Testicular lymphomas comprise 5% of all testicular malignancies. It is the most common testicular tumor in elderly persons and is often bilateral.  It has to be differentiated from a seminoma, plasmacytoma. In this study, a 70-year-old male presented with bilateral enlargement of testes. The tumor was positive for LCA and CD20 favoring the diagnosis of B-cell NHL. No lymph nodes were enlarged even after 6 months of follow-up, so a secondary lymphoma was ruled out.
In the skin, we have reported four cases. One case was diagnosed as mycosis fungoides, as the tumor cells showed characteristic epidermotropism and Pautrier's microabscess [Figure 6]. One case did not show the typical cerebriform nucleus, but was positive for CD3, so our diagnosis was a T-cell lymphoma of unspecified category. Two cases were positive for CD20 and bcl-2 and hence labeled as the primary cutaneous diffuse large B-cell lymphoma.  We have considered differential diagnosis of diffuse lymphoid hyperplasia and lymphoma. However, a monomorphic population of cells favored a diagnosis of lymphoma.
|Figure 6: (a) Cutaneous lymphoma showing epidermotropism (H and E). (b) High power view of epidermotropism (H and E).|
Click here to view
In the vagina, we have reported two cases of lymphoma, one case being HIV positive. Both were middle-aged females. They presented with bleeding per vagina. Grossly, the tumors were gray white and fleshy. Microscopically, the tumor cells were arranged in nests and alveolar patterns along with discrete cells. Some cells showed clear cytoplasm while others showed abundant eosinophilic cytoplasm. We considered differential diagnosis of alveolar rhabdomyosarcoma, clear cell carcinoma, amelanotic melanoma, and NHL. A panel of markers were applied including desmin, vimentin, CD99, HMB45, LCA, CD20, and CD3. Both tumors were positive for LCA favoring the diagnosis of NHL. One case showed positivity for CD20, while the other showed positivity for CD3. We have not found a single case of primary NHL of vagina, in the literature. Treatment; all patients were given the standard CHOP regime. Cyclophosphamide 750 mg/m 2 intravenously, adriamycin 50 mg/m 2 intravenous (I.V), vincristine 1.4 mg/m 2 I.V, prednisolone 100 mg/m 2 P.O. This was repeated every 3 weeks. Maximum of 6-8 cycles were given. Rituximab 375 mg/m 2 I.V was added for some cases the day before the CHOP regime.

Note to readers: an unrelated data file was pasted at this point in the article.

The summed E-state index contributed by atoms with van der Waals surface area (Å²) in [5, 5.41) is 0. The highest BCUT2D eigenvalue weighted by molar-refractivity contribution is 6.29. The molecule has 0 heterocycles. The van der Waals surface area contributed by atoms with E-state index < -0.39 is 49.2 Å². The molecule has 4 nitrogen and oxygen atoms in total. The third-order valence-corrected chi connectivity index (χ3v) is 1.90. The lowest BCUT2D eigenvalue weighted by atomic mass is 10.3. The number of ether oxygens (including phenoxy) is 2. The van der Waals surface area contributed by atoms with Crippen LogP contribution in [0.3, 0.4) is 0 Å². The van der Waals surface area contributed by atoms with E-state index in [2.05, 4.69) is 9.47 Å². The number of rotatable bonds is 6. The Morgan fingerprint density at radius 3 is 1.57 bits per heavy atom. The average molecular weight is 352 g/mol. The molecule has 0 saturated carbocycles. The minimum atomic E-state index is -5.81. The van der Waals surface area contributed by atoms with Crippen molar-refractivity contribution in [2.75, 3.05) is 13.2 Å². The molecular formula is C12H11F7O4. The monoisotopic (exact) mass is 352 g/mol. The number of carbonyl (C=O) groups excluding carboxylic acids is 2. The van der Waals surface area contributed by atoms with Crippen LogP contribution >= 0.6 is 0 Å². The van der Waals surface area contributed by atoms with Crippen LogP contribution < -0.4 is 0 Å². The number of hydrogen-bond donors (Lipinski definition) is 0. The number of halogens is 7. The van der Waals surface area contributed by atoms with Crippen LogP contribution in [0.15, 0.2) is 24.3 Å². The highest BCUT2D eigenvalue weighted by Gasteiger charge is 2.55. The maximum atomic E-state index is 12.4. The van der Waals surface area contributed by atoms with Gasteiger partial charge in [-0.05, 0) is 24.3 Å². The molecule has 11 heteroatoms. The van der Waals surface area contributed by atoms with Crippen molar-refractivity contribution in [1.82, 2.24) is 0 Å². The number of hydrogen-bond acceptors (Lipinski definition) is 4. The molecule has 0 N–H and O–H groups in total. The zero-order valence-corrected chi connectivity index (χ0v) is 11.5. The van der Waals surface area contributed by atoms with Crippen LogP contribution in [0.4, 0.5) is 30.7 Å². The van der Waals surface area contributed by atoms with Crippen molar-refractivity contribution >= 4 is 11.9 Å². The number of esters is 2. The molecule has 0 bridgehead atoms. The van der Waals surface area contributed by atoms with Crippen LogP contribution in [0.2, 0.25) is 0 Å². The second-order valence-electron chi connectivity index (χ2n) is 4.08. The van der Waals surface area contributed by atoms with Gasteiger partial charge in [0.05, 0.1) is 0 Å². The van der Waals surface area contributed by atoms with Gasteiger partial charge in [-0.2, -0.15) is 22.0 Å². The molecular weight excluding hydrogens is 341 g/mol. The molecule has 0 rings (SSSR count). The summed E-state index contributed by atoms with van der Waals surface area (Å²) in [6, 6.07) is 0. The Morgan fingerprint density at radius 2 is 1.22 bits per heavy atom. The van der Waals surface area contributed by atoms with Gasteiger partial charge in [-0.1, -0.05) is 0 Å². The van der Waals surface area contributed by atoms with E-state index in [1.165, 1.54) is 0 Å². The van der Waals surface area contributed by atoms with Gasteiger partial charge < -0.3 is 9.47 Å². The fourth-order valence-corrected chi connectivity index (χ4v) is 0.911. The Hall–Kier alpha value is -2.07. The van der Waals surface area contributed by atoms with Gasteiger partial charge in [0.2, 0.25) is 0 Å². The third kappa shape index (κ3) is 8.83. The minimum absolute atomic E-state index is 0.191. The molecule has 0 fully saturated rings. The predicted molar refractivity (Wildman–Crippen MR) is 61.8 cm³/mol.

| Conclusion|| |
This study highlights the importance of IHC particularly when there is a diagnostic dilemma between an undifferentiated epithelial malignancy and a high-grade lymphoma. In various extranodal sites, lymphoma has to be excluded using IHC because the treatment modalities and prognosis are completely different from a carcinoma, sarcoma or a melanoma. Sometimes additional studies for monoclonal immunoglobulin heavy chain rearrangement using polymerase chain reaction are also necessary to differentiate lymphoma from reactive lymphoid hyperplasia.
| References|| |
Economopoulos T, Papageorgiou S, Rontogianni D, Kaloutsi V, Fountzilas G, Tsatalas C, et al.
Multifocal extranodal non-Hodgkin lymphoma: A clinicopathologic study of 37 cases in Greece, a Hellenic cooperative oncology Group study. Oncologist 2005;10:734-8.
Patil K, Mahima VG, Srikanth HS. Extranodal non-Hodgkin′s lymphoma of the gingiva in an HIV seropositive patient. Indian J Sex Transm Dis 2010;31:112-5.
Qureshi A, Ali A, Riaz N, Pervez S. Primary non-Hodgkin′s lymphoma of bone: Experience of a decade. Indian J Pathol Microbiol 2010;53:267-70.
Vignot S, Ledoussal V, Nodiot P, Bourguignat A, Janvier M, Mounier N, et al.
Non-Hodgkin′s lymphoma of the breast: A report of 19 cases and a review of the literature. Clin Lymphoma 2005;6:37-42.
Stefanovic A, Lossos IS. Extranodal marginal zone lymphoma of the ocular adnexa. Blood 2009;114:501-10.
Blay JY, Ongolo-Zogo P, Sebban C, Carrie C, Thiesse P, Biron P. Primary cerebral lymphomas: Unsolved issues regarding first-line treatment, follow-up, late neurological toxicity and treatment of relapses. The FNCLCC. French Fédération Nationale des Centres de Lutte contre le Cancer. Ann Oncol 2000;11 Suppl 1:39-44.
Rosenblum MK. The central nervous system. In: Rosai J, editor. Rosai and Ackerman′s Surgical Pathology. 10 th
ed. Missouri: Elsevier; 2012. p. 2402-4.
Ferraro P, Trastek VF, Adlakha H, Deschamps C, Allen MS, Pairolero PC. Primary non-Hodgkin′s lymphoma of the lung. Ann Thorac Surg 2000;69:993-7.
Arora N, Manipadam MT, Pulimood A, Ramakrishna BS, Chacko A, Kurian SS, et al.
Gastrointestinal lymphomas: Pattern of distribution and histological subtypes: 10 years experience in a tertiary centre in South India. Indian J Pathol Microbiol 2011;54:712-9.
Ray A, Basu A, Goswami J, Bhattacharya K. Intestinal mantle cell lymphoma recurring at laparotomy scar region. Indian J Med Paediatr Oncol 2009;30:151-2.
Bhatia K, Vaid AK, Gupta S, Doval DC, Talwar V. Primary testicular non-Hodgkin′s lymphoma - a review article. Sao Paulo Med J 2007;125:286-8.
Hsu MY, Murphy GF. Cutaneous lymphomas and leukemias. In: Elder DE, editor. Lever′s Histopathology of the Skin. 10 th
ed. New Delhi: Wolters Kluwer; 2008. p. 921-48.
[Figure 1], [Figure 2], [Figure 3], [Figure 4], [Figure 5], [Figure 6]
[Table 1], [Table 2]